O’Neill Siblings Guide Eagles to Soar

The O’Neill family is made up of, seated in front, Gerard and Chris, as well as, from left, Edward Morrissey holding daughter Flora, Kathleen holding son Dylan, Matthew, Kiera, Kaitlin holding her son Nicholas, Kristen and Kellie. (Photo courtesy Kathleen O’Neill)

It would be rather unique for a set of siblings to both be coaching a sport at the same high school. It would be even more uncommon if the school’s sports program featured three siblings.

So what do you call it when four siblings are all coaching at the same high school?

You call it the 2018-2019 school year at St. Edmund’s Prep H.S., Sheepshead Bay.

Four of the eight O’Neill siblings from Marine Park will indeed be coaching an Eagles team. Kathleen is the head girls’ varsity and junior varsity volleyball coach; Kristen leads the varsity softball team; Kellie is an assistant coach for varsity softball; and Matthew recently joined the fold as the head boys’ junior varsity basketball coach.

In addition to these four, the other four siblings – Kerri, Kaitlin, Shane and Kiera – as well as their parents – Gerard and Chris – all attend St. Columba, Marine Park. The children all played their Catholic Youth Organization sports at the parish.

Kristen is the longest-tenured coach at St. Edmund’s among the bunch as she prepares for her fifth season coaching softball. She convinced Kathleen, who had been coaching volleyball at the rival Bishop Kearney H.S., Bensonhurst, to join the St. Edmund’s family.

Meanwhile, Kellie, now a senior at St. Joseph’s College Brooklyn, Clinton Hill, had been helping out Kristen the past three seasons, but this spring she will be a primary assistant coach. Matthew was an assistant for the men’s basketball team at St. Joe’s last season before now making the jump to a head coaching gig for the Eagles.

“Growing up we were a pretty athletic family, and to be able to as a family share that with one institution, that’s exciting,” said Kathleen, who is also the head women’s volleyball coach at St. Joseph’s College. “There are so many O’Neills that everyone in Marine Park knows at least one of us. Now we have kids in the community who their parents were our teachers, so we’re able to give back to the community.”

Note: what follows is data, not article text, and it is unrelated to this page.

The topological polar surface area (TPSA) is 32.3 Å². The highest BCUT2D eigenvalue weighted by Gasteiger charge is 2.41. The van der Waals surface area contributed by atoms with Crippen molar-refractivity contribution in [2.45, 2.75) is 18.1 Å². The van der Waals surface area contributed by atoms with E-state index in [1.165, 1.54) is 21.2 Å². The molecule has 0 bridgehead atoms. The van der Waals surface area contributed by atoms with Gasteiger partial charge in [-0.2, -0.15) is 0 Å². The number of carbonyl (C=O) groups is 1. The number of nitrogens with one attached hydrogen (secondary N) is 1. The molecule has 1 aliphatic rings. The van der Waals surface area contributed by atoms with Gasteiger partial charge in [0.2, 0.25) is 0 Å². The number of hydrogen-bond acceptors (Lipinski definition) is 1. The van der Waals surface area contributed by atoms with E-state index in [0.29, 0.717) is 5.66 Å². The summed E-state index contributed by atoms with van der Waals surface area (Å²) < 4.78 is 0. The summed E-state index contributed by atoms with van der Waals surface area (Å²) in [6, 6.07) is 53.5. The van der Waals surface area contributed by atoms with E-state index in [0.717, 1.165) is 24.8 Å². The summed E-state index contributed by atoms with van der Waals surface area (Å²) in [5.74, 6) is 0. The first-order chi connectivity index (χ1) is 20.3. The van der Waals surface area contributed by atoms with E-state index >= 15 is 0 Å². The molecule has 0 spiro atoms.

“Something like this doesn’t happen,” said Kellie, who is gearing up for her senior season as a member of the St. Joseph’s College women’s basketball team. “Coming from a huge family and playing sports all our lives and now going to St. Edmund’s, I think that we can all bring what we’ve learned throughout the years over to a coaching experience instead of from the player’s perspective.”

When presented with the option to return to St. Joe’s as an assistant or build the foundations of his own program at his high school alma mater, Matthew’s choice was a relatively easy one.

“It came down to getting a head coaching job at my old high school, so it wound up being a great opportunity for me,” said Matthew, who also played basketball at St. Joe’s. “I had a great four year at St. Edmund’s. I couldn’t have asked for anything better.”

The younger siblings – Matthew and Kellie – are eager to learn from their older sisters – Kathleen and Kristen – who have more experience coaching.

“I’ve been in the coaching world, and I really hope I can pass down the good and the bad, what to watch out for and just how to make their coaching experience smoother from the very beginning,” Kathleen said.

“Coming from an assistant coach to now a head coach, I’ll definitely be leaning on Kathleen and Kristen to help me out because it’s a different standpoint, but I’m ready for it,” Matthew said.

Having their siblings around is especially helpful if someone needs to fill in on short notice. They’re all confident that one of their siblings can step in, do a good job and keep their team striving toward its goal.

“We go to each other for advice, or we go to each other when we need someone to help out,” Kristen said. “We all know the game, so that’s the beauty of this growing up in a sports family. I can totally lean on my siblings to help me out, whether it’s a practice or a game. We all have each other.”

“It’s great that all four of us will be coaching at the school,” Kellie said. “It definitely makes me more comfortable with them there beside me as I coach.”

No matter the sport or the season, the O’Neills all understand the values of what it takes to be a role model for their players.

“It’s St. Edmund’s first, and it’s always student-athletes first,” Kristen said. “We grew up as athletes, but we have to remember that the students have to do their homework and be respectful.”

We’ve of course heard the term “sibling rivalry,” but in this case, since the four O’Neills are coaching at the same school, what we’re seeing is the sibling support system firmly in place. Kathleen’s volleyball season is underway, and she’s already feeling the love from her family members.

In fact, the O’Neills are a family within the larger St. Edmund’s family, and they’re all on the same team when it comes to shaping the lives of young student-athletes – just like their coaches did for them.

Contact Jim Mancari via email at